Well, thank you. I have always had pretty eclectic taste in music and I guess my style is the result of that. I used to listen obsessively to The Mercury Songbook, which is 100 Jazz Vocal Classics. I also listened to Brave New Waves on CBC Radio, which profiled indie and alternative music. At the same time I listened to artists like Steve Earle and Stevie Wonder as well as the hits on commercial radio stations. So it is all kind of mixed up in there.

Hailing from Vancouver and traveling around the world; how is this reflective in your music?

I find that almost every time I travel I learn new things, get inspired and gain some perspective on my life and the place where I am living. I write a lot of songs when I am traveling or just after trips. I have written lyrics to songs in museums, on planes and on trains.

Your most recent album ‘My Heavens’ is addictive! 33 minutes of weighted confessions and vivid reflections you enable us listeners to revel in your wondrous tracks, what inspired this album?

Thanks very much. I love that you said “vivid reflections”. I do try to paint pictures when I write. Sometimes it works out well. The title track of this album, which was the first one I wrote for the album, was written after visiting Griffith Observatory in Los Angeles. A very cool, possibly haunted, building in Pasadena, CA called Castle Green inspired another song. There is a song on my last album (Oh Deer) called “Let’s Pretend” and I think in a way that song was the jumping off point for this album. I had been listening to girls groups from the 50′s and 60′s as well as country music from that same time and the songs definitely influenced the writing and recording of My Heavens.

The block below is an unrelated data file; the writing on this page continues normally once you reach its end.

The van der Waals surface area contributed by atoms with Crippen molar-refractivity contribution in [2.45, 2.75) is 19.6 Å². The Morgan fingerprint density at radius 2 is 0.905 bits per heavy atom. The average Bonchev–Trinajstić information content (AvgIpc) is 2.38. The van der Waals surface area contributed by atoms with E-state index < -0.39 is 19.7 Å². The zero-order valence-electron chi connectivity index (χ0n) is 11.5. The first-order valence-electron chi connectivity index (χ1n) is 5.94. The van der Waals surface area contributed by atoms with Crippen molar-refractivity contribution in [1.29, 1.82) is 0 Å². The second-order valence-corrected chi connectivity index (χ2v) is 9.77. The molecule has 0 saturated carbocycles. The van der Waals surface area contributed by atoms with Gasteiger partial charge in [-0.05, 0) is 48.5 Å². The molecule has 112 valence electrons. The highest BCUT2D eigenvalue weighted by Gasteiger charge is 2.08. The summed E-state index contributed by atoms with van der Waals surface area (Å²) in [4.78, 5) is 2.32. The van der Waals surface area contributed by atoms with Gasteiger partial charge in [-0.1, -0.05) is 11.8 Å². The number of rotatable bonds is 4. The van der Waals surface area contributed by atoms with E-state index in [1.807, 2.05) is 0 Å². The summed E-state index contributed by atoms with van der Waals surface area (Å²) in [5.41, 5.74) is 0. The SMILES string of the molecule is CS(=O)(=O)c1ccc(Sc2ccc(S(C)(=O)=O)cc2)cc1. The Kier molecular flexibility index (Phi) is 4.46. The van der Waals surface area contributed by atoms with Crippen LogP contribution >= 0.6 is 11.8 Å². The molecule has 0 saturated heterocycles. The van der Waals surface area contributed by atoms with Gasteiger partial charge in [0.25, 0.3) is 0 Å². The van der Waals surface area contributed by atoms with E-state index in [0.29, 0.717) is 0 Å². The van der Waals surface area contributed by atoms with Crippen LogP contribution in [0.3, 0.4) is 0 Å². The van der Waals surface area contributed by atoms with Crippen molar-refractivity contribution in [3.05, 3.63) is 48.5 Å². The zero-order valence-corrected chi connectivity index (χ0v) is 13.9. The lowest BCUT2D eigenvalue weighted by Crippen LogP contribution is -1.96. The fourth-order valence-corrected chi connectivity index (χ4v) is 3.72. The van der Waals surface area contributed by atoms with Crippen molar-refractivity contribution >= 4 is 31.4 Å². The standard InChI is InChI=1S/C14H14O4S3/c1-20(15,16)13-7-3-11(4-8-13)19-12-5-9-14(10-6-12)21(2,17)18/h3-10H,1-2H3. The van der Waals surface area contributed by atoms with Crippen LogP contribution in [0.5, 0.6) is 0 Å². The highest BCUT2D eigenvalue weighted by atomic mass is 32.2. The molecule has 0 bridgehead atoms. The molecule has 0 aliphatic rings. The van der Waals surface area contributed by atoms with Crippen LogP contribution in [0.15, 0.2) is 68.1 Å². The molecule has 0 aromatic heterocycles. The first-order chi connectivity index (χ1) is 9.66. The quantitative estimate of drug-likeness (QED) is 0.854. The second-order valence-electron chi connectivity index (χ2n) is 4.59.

Can you enlighten our readers with Adrienne Pierce words to live by?

My words to live by seem to change depending on what is going on in my life. ‘Let It Go’ which is the name of one of the songs on My Heavens is pretty good advice for me remember. I was going to call the song “Note To Self”. Here are some words to live by from someone much smarter and funnier than me:

 ”The dictionary is the only place where success comes before work.” ~ Mark Twain

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Riveting Riffs Magazine

It was about five years ago in the West Coast Canadian city of Vancouver that we first met Adrienne Pierce who was opening that night for Jane Siberry, who has since renamed herself Issa.  Although, the audience that night had come mostly to see Issa they had completely embraced Adrienne Pierce by the time she had completed her solo set, accompanying herself on guitar.  Over the years Ms. Pierce has firmly established herself as a good songwriter whose melodies and lyrics flow more like well written poetry that is further enhanced by her ethereal soprano vocals.  If you are looking for a genre label, something for which this magazine has little regard, Adrienne Pierce could best be described as soft Pop.